BIg Society quiz show

4 Oct 2010 by Karl Hallam

Being on the PTA? Organising a running group? Asking some local youths to be a bit quieter? Are these examples of the BS in action? It could almost be a lame TV quiz show, of the sort that originates on Radio 4. Is it Big Society or is it BS? At the moment it seems that most people would answer this by saying "I'm sorry I haven't a clue".

It may be quite clever that BS can mean so many different things to different people. On the other hand it could lead to it meaning nothing. It could almost be a brand in some cases, a new way of describing something that already happens anyway. This could be positive, acting as a sort of validation of an effort to do something worthwhile. Maybe local authorities will have BS awards? The more cynical might suggest that councils would then be giving certificates and a pat on the back to those who they used to give a grant to before the cuts came.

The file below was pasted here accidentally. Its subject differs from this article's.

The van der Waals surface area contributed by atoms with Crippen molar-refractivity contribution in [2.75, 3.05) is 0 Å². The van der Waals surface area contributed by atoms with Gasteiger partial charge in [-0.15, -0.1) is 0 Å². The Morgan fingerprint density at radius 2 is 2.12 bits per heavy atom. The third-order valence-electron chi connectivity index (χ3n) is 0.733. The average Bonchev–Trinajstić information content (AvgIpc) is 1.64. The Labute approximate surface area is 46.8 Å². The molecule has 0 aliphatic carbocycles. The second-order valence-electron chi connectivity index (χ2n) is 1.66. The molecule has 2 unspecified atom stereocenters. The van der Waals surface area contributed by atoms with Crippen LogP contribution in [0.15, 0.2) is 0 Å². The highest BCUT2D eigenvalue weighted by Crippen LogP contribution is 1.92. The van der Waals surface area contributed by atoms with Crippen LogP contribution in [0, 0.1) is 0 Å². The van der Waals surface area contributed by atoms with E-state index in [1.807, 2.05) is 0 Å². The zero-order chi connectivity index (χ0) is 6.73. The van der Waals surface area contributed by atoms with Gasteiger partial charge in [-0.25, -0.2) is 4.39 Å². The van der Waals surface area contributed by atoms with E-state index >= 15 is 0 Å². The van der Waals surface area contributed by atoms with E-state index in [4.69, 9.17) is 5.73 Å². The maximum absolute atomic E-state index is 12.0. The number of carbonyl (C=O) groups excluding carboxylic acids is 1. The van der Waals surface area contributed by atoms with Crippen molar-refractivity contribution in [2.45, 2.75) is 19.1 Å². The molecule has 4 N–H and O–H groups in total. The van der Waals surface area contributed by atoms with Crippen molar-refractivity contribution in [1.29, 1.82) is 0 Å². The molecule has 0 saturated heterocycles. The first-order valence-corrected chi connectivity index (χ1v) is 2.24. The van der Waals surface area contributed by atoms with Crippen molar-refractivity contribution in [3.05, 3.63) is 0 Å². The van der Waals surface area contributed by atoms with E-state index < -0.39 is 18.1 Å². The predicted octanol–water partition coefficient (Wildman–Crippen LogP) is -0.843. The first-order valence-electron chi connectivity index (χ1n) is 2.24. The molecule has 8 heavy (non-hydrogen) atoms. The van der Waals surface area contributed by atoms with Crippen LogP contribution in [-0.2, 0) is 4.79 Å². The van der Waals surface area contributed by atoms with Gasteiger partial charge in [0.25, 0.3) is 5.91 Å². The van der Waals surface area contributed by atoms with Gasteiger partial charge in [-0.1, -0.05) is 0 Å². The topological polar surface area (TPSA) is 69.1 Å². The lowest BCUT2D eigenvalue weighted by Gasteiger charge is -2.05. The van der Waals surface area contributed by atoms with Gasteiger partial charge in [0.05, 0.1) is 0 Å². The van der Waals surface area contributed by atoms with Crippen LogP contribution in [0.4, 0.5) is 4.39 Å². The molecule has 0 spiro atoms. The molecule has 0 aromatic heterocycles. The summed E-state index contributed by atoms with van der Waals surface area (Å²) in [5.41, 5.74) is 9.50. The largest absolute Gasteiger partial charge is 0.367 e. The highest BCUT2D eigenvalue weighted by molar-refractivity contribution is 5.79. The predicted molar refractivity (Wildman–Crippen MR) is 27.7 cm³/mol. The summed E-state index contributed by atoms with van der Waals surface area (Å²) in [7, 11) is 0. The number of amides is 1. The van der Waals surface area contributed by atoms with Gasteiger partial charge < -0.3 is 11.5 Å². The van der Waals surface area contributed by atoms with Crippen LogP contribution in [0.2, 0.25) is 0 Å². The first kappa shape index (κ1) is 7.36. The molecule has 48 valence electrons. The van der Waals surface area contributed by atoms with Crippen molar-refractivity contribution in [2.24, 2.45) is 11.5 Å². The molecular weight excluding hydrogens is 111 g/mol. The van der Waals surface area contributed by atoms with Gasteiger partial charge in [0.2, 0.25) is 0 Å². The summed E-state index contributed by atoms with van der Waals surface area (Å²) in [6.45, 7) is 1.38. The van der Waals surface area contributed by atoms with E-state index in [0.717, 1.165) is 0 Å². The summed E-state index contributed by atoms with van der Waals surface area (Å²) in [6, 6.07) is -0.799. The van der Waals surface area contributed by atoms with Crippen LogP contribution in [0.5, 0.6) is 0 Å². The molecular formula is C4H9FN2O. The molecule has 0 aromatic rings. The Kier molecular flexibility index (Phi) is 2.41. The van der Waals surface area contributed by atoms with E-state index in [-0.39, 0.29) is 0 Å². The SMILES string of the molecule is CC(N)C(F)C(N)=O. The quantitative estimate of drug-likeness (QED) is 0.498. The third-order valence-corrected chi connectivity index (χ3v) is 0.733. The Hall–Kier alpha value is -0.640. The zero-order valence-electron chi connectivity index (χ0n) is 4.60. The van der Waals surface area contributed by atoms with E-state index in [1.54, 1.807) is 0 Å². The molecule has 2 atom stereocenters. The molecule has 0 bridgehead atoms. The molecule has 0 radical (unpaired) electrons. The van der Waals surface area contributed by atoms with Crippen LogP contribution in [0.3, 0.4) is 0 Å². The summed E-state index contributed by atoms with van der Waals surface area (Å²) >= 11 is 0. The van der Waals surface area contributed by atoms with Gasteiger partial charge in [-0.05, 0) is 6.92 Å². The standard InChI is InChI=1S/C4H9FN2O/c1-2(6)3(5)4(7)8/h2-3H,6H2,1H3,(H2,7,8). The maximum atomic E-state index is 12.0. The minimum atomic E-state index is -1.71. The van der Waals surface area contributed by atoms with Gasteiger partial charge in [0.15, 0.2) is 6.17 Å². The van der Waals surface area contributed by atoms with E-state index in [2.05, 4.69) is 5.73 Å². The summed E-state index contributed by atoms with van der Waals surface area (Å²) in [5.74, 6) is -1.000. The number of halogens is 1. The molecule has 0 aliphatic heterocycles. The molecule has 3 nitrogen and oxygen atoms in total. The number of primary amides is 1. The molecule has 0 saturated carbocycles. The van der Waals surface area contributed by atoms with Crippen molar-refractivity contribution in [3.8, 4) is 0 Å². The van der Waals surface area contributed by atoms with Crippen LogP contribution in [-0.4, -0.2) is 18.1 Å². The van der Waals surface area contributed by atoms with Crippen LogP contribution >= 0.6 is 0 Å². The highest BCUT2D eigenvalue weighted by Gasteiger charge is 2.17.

Perhaps defining BS could be the ultimate example of localism? BS is when local people come together in a place and do things that make it a better place to live. This might have no formal organisational involvement at all, even though there are lots of people who think BS is absolutely about voluntary, community and faith organisations. The optimistic view, that we share, is that it is all up for grabs and that waiting for someone to tell you what it is is not the answer. 

your comments

Margaret Cushing
Posts: 1
Comment
BS
Reply #1 on : Mon October 11, 2010, 22:27:49
Localism isn't big. It's personal and particular. Everyone involved wants to be heard and have their views accepted. They don't spontaneously agree. Exactly what makes democracy such a flawed concept. At best it's not as bad as the alternative. In the end government has to take responsibility for making the best deal it can - while not devaluing the objectors. But politics is doomed to be compromise with randomly occurring visionaries. We can't rely on them though. It is so much more fun to moan about THEM - whether it's the local Neighbourhood Watch co-ordinator or the Prime Minister.

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